Magazine article The Spectator

Vampires and Barbara Cartland

Magazine article The Spectator

Vampires and Barbara Cartland

Article excerpt



edited by Frances Wilson Macmillan Press, 42.50, pp. 234 lose your Byron and open your Goethe,' that miserable old renegade Thomas Carlyle once demanded and just occasionally one wishes that somebody would listen. In the 175 years since Byron's death at Missolonghi there have been more than 200 works on his life, and now here is another to add to the industry, a collection of a dozen essays on what the Princess of the Parallelograms herself called 'Byromania' - on Byron `the myth' and `the myth of myth-making', on Byron the 'product' and Byron the 'commodity', on Byron the 'metaphor', Byron the `polyvalent paradigm' and all those other terms that English departments use to dress up the simple fact that they are talking about the funniest comic poet in the language.

There is certainly a real subject here, as Frances Wilson's exemplary introduction makes clear, but it is one that is neither new nor, more importantly, responds to the critical jargon that spoils so many of these essays. There is such a wonderful lucidity about Byron's own prose, too, that you wonder how anyone who had read him could talk about the `dyadic union' of poet and reader, or subtitle an essay `Literary Commodification and the Birth of Celebrity'.

And Coleridge, too, has lately taken wing. Explaining metaphysics to the nation I wish he would explain his Explanation.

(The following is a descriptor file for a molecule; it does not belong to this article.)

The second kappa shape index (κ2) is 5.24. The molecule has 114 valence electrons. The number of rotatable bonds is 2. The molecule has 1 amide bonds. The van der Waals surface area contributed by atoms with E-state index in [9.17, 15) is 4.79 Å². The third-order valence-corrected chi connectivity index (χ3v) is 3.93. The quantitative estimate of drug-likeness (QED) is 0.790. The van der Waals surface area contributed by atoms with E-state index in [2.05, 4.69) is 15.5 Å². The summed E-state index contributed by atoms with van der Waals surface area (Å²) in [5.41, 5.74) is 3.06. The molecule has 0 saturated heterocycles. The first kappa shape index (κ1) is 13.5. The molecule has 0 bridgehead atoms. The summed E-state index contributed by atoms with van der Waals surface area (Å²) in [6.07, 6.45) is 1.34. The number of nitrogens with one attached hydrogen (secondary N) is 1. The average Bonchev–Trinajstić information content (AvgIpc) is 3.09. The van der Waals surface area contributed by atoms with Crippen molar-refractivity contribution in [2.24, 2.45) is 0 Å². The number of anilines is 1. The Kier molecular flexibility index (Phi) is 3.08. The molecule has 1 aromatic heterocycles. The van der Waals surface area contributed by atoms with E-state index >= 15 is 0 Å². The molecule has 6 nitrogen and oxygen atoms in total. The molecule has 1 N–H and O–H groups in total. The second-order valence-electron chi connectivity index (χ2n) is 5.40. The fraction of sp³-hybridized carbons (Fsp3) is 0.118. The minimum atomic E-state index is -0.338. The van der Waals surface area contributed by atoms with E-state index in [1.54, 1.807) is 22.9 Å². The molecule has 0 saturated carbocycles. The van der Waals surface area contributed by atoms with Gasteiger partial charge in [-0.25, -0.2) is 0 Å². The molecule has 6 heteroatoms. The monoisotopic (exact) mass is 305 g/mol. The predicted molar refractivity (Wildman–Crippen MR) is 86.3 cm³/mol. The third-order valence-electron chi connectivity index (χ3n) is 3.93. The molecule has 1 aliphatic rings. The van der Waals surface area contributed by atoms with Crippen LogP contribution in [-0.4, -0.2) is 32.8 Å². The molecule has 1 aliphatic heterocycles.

The answer, though, probably has as much to do with the academic culture that produces a volume like this as with any individual contributor. There is such a constant pressure to publish in university life now, so stark an equation between survival and 'citations', that critical overkill is the almost inevitable result. There is a good and scholarly essay on Byron portraits. There is a second interesting piece from the editor, Frances Wilson, on Lady Caroline Lamb and a valuable appendix on Byron's afterlife in fiction. But Byron and Barbara Cartland? A jolly enough thought in a camp sort of way, but a 15-page essay complete with full critical apparatus? Or `Byronic Bioplays'? Byron and vampirism? Two essays on the handful of ludicrous films involving a fictionalised Byron?

In fact, the first of these essays, by Peter Cochran (credentials: a pupil of F. …

Search by... Author
Show... All Results Primary Sources Peer-reviewed


An unknown error has occurred. Please click the button below to reload the page. If the problem persists, please try again in a little while.